How to Properly Trim Your Own Curly Hair While at Home
This is All Natural. From the kinkiest coils to loose waves, we're celebrating natural hair in its many forms by sharing expert tips for styling, maintenance, and haircare.
Dealing with issues like fairy knots and split ends is pretty common for most of us with curly hair, especially if you do regular heat styling or wear styles that require heavy manipulation. That's why giving your hair a trim every few months is important to not only keep your curls looking their healthiest, but also to reduce tangling and frizz.
Typically, many of us would head to our favorite stylist for the service, but with salons being closed for the foreseeable future, we turned to Candace Witherspoon, owner of the New York City-based Candance Witherspoon Salon, and overall expert in all things natural hair and curly cuts, to share how to safely trim your curls at home.
How Do I Prep My Curls for a Trim?
Since your curls will naturally stretch when wet, you always want to work on dry, clean hair when doing a cut. It also may be a good idea to pay your stylist (if you can afford to) for a video consultation so they can walk you through the process. "That would make it easier and maybe ease your nerves," Witherspoon suggests.
What Type of Scissors Should I Be Using for a Trim?
If you grabbed a pair of scissors from the kitchen thinking they could do the trick, put them down immediately. "If you're going to cut your hair at home, invest in professional shears," the stylist says. "Doesn't have to be as pricey as your stylist's, but something durable. Cheap shears cause more damage and split ends."
How Often Should I Be Trimming My Hair?
Witherspoon suggests every three to four months, so at least three times a year. But any time your ends look or feel damaged, it may be time to give them a quick snip. Just make sure to consult with your stylist before you get too scissor happy.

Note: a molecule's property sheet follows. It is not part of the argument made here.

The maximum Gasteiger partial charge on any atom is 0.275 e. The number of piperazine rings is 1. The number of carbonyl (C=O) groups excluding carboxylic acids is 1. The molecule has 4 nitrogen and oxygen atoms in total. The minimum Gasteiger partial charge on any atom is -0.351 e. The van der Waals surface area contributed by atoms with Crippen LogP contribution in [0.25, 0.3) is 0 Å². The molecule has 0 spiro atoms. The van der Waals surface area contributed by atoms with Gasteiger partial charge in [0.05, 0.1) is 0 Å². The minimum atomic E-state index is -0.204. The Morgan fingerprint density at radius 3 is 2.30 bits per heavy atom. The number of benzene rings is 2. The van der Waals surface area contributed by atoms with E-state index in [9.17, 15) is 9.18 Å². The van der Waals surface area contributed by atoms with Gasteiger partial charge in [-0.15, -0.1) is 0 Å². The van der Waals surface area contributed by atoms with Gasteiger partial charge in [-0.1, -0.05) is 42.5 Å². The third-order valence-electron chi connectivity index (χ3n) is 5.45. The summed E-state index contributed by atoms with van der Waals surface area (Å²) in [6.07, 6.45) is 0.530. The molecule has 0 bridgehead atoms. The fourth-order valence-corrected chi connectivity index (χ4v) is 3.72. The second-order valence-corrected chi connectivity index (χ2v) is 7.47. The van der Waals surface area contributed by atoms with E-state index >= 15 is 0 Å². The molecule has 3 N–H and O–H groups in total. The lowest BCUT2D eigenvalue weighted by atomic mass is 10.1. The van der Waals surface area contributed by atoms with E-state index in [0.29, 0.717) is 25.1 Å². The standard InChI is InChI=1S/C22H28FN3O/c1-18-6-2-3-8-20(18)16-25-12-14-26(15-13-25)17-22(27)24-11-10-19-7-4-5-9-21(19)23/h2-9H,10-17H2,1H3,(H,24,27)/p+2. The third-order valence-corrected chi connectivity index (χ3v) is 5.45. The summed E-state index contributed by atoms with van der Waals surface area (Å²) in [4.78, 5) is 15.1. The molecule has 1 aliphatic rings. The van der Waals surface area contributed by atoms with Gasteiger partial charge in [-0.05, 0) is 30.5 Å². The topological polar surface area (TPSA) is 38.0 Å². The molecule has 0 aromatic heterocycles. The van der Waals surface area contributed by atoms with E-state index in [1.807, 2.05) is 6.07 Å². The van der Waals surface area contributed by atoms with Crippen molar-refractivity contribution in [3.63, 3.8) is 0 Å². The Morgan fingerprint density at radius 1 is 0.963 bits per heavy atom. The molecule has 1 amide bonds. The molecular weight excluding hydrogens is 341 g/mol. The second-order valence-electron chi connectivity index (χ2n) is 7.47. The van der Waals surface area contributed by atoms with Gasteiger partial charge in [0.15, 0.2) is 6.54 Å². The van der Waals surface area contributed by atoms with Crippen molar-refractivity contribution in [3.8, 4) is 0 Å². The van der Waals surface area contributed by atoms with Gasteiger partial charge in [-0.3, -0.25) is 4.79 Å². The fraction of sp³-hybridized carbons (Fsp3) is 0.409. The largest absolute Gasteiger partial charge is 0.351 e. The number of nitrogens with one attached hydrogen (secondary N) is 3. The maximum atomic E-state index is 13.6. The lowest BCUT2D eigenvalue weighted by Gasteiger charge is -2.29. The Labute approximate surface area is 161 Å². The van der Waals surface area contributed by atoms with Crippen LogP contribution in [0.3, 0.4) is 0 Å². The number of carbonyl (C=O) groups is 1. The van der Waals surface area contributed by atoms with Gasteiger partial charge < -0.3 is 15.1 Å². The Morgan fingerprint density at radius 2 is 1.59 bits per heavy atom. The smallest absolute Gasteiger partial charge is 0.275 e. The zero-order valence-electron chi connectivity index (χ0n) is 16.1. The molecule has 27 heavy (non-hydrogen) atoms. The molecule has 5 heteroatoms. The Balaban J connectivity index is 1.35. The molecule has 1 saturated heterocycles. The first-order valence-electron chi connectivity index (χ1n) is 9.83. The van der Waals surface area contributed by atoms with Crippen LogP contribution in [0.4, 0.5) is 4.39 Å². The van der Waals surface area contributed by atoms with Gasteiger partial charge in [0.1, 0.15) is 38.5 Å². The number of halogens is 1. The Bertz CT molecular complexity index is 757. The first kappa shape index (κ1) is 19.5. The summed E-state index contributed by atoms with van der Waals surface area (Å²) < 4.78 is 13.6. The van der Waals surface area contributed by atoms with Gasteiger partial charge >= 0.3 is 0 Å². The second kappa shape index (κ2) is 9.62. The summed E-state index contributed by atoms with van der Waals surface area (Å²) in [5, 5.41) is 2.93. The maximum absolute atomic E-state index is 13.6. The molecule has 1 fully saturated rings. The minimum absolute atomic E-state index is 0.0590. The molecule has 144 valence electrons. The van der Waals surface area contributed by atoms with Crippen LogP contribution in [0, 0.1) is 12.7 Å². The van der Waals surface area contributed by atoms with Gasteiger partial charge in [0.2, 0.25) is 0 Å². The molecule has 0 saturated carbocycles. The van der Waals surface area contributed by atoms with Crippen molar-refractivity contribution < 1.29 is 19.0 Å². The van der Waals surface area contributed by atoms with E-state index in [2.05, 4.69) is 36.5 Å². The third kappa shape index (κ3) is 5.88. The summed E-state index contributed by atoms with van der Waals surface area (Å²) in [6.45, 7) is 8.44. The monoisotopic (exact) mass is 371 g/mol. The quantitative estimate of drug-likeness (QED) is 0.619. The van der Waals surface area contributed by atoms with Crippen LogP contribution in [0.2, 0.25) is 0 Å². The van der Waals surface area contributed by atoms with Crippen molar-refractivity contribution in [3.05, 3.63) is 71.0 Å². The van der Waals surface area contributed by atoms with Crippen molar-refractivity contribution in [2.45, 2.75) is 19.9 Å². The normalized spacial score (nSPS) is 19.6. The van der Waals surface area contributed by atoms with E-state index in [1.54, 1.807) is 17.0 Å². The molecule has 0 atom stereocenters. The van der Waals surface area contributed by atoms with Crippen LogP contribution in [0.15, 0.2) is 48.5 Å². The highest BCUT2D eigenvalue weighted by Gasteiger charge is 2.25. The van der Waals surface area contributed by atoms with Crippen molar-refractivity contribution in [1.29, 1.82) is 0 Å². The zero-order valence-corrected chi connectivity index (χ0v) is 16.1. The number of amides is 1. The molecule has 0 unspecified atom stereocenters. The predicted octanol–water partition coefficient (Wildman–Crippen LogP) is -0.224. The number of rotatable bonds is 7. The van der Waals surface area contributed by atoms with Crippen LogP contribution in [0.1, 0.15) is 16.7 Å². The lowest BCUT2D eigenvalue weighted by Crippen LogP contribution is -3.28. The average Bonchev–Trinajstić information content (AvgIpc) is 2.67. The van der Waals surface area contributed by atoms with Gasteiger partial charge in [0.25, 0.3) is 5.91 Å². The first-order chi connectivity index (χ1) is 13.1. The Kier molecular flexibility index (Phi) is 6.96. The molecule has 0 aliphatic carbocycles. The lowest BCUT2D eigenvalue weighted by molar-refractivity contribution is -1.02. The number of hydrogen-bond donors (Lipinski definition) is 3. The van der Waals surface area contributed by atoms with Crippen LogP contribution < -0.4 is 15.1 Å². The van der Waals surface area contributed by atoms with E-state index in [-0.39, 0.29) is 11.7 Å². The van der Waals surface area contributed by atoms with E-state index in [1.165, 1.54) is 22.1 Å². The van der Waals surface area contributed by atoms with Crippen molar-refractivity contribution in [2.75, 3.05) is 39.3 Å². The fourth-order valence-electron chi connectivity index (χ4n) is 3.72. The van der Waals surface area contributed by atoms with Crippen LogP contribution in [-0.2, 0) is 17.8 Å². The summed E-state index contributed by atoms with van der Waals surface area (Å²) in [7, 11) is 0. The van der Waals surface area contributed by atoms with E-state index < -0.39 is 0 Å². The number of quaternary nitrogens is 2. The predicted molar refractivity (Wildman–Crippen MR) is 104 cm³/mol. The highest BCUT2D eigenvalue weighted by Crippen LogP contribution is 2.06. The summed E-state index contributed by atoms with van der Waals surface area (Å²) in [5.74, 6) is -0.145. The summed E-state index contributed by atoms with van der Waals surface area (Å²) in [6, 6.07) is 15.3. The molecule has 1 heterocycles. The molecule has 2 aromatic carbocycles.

Is There a Special Technique for Trimming Curly Hair?
Yes! While with straight hair, it's possible to cut in sections, Witherspoon suggests cutting the hair coil-by-coil to ensure an even finish. "Coiling sections and cutting can cause over direction, which will leave some chunks shorter than others," the expert explains. "Make sure you have a full view mirror to see the back and sides."
As for how much you should be cutting off when trimming your hair on your own, let's just say less is more. "One to three inches will do," she says, adding that you should be mindful of your posture as you cut. "Try not to place your arms in awkward angles, for example. All of this will help with a uniform shape."
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I Have Color-Treated Hair, Is There Anything I Should Keep in Mind?
For anyone who colored their curls before quarantine, moisture is especially key. Make sure to do a deep conditioning treatment before you start your trim, and Witherspoon also suggests a moisturizing protein treatment once a month to help with frizz.
And if you just gave yourself a bomb trim and think it's time to give dyeing your own hair a go, Witherspoon says that's a straight no. "Color is so costly to fix in the salon when tampered with," she warns. So, please, put the box of dye down.
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